An advisor to the European Court of Justice has sided with Google in a dispute over the âright to be forgottenâ rule, which allows European residents to remove some references to themselves from search engine results.
Franceâs data regulator has argued that the right to be forgotten should apply to the entirety of Googleâs search engine, not just the separate versions created for countries in Europe.
Google, however, has argued that the rule only applies to its search engine in Europe.
On Thursday, Advocate General Maciej Szpunar told the European Court of Justice that EU law “should limit the scope of the de-referencing that search engine operators are required to carry out, to the EU.â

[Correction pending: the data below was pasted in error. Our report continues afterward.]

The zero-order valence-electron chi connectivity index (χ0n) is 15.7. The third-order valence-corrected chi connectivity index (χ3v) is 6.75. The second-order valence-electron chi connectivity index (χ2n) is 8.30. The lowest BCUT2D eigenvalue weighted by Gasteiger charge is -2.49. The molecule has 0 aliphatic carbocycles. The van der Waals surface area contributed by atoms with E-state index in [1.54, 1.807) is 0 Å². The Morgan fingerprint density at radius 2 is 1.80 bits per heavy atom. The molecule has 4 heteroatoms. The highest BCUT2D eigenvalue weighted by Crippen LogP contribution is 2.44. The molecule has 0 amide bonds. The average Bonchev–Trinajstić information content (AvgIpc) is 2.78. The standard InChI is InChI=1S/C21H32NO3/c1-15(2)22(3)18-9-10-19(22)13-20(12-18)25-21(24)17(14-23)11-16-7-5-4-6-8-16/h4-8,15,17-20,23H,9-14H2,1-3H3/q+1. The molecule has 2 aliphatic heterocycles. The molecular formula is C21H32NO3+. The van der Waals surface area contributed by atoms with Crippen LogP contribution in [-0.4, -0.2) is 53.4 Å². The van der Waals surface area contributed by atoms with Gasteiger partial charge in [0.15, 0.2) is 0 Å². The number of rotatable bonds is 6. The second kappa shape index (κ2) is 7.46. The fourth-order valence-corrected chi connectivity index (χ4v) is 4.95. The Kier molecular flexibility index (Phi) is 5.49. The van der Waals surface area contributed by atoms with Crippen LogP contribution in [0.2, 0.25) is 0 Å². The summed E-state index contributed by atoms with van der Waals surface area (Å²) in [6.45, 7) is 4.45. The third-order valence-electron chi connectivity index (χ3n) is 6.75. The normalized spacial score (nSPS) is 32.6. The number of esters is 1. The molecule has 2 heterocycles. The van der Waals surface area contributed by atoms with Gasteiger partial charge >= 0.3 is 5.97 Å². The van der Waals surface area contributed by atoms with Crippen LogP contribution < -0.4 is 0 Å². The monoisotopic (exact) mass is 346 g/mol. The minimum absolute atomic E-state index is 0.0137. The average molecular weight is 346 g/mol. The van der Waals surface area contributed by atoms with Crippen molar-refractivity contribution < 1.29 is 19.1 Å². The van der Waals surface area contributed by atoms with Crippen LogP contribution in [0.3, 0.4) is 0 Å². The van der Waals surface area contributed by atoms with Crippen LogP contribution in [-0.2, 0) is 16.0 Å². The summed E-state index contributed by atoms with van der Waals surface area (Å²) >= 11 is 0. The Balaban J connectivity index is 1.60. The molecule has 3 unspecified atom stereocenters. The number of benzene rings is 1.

The non-binding opinion is a victory for Google, although the Luxembourg-headquartered European Court of Justice is yet to follow the recommendation. Judges typically follow the legal opinions of the advocate general, however.
âIf worldwide de-referencing were permitted, the EU authorities would not be able to define and determine a right to receive information,â Mr Szpunar wrote, âlet alone balance it against the other fundamental rights to data protection and to privacy.â
Zoomd Custom Site Search